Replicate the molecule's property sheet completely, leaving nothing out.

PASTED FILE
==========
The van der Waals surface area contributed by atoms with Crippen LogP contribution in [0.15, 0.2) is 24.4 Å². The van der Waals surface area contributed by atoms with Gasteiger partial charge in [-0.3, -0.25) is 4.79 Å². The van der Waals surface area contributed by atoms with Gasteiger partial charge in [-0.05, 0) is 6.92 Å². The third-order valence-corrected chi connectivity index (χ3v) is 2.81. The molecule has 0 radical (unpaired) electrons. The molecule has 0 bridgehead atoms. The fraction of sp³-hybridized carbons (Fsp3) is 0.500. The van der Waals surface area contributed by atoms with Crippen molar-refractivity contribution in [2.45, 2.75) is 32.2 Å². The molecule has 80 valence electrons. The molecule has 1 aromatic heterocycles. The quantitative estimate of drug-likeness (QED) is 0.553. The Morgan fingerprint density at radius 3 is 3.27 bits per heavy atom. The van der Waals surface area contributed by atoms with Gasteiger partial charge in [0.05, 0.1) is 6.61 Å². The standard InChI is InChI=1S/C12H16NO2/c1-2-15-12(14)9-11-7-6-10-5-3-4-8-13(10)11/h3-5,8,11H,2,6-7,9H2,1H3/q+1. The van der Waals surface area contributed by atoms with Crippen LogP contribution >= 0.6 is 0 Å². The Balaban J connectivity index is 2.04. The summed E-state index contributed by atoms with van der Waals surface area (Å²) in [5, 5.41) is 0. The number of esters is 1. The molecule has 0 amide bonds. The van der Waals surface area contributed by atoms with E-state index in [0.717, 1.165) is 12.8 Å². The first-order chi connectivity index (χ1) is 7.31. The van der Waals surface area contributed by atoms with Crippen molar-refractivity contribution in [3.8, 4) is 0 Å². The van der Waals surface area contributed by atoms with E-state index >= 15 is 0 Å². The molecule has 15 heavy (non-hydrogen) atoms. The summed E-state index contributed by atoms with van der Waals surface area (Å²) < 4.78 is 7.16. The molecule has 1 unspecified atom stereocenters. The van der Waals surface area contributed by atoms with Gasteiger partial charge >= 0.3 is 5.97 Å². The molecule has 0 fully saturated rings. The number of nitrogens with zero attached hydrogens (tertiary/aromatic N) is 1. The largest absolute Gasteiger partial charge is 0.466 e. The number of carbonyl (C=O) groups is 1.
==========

The van der Waals surface area contributed by atoms with Crippen LogP contribution in [0.15, 0.2) is 24.4 Å². The van der Waals surface area contributed by atoms with Gasteiger partial charge in [-0.3, -0.25) is 4.79 Å². The van der Waals surface area contributed by atoms with Gasteiger partial charge in [-0.05, 0) is 6.92 Å². The third-order valence-corrected chi connectivity index (χ3v) is 2.81. The molecule has 0 radical (unpaired) electrons. The molecule has 0 bridgehead atoms. The fraction of sp³-hybridized carbons (Fsp3) is 0.500. The van der Waals surface area contributed by atoms with Crippen molar-refractivity contribution in [2.45, 2.75) is 32.2 Å². The molecule has 80 valence electrons. The molecule has 1 aromatic heterocycles. The quantitative estimate of drug-likeness (QED) is 0.553. The Morgan fingerprint density at radius 3 is 3.27 bits per heavy atom. The van der Waals surface area contributed by atoms with Gasteiger partial charge in [0.05, 0.1) is 6.61 Å². The standard InChI is InChI=1S/C12H16NO2/c1-2-15-12(14)9-11-7-6-10-5-3-4-8-13(10)11/h3-5,8,11H,2,6-7,9H2,1H3/q+1. The van der Waals surface area contributed by atoms with Crippen LogP contribution >= 0.6 is 0 Å². The Balaban J connectivity index is 2.04. The summed E-state index contributed by atoms with van der Waals surface area (Å²) in [5, 5.41) is 0. The number of esters is 1. The molecule has 0 amide bonds. The van der Waals surface area contributed by atoms with E-state index in [0.717, 1.165) is 12.8 Å². The first-order chi connectivity index (χ1) is 7.31. The van der Waals surface area contributed by atoms with Crippen molar-refractivity contribution in [3.8, 4) is 0 Å². The van der Waals surface area contributed by atoms with E-state index >= 15 is 0 Å². The molecule has 15 heavy (non-hydrogen) atoms. The summed E-state index contributed by atoms with van der Waals surface area (Å²) < 4.78 is 7.16. The molecule has 1 unspecified atom stereocenters. The van der Waals surface area contributed by atoms with Gasteiger partial charge >= 0.3 is 5.97 Å². The molecule has 0 fully saturated rings. The number of nitrogens with zero attached hydrogens (tertiary/aromatic N) is 1. The largest absolute Gasteiger partial charge is 0.466 e. The number of carbonyl (C=O) groups is 1.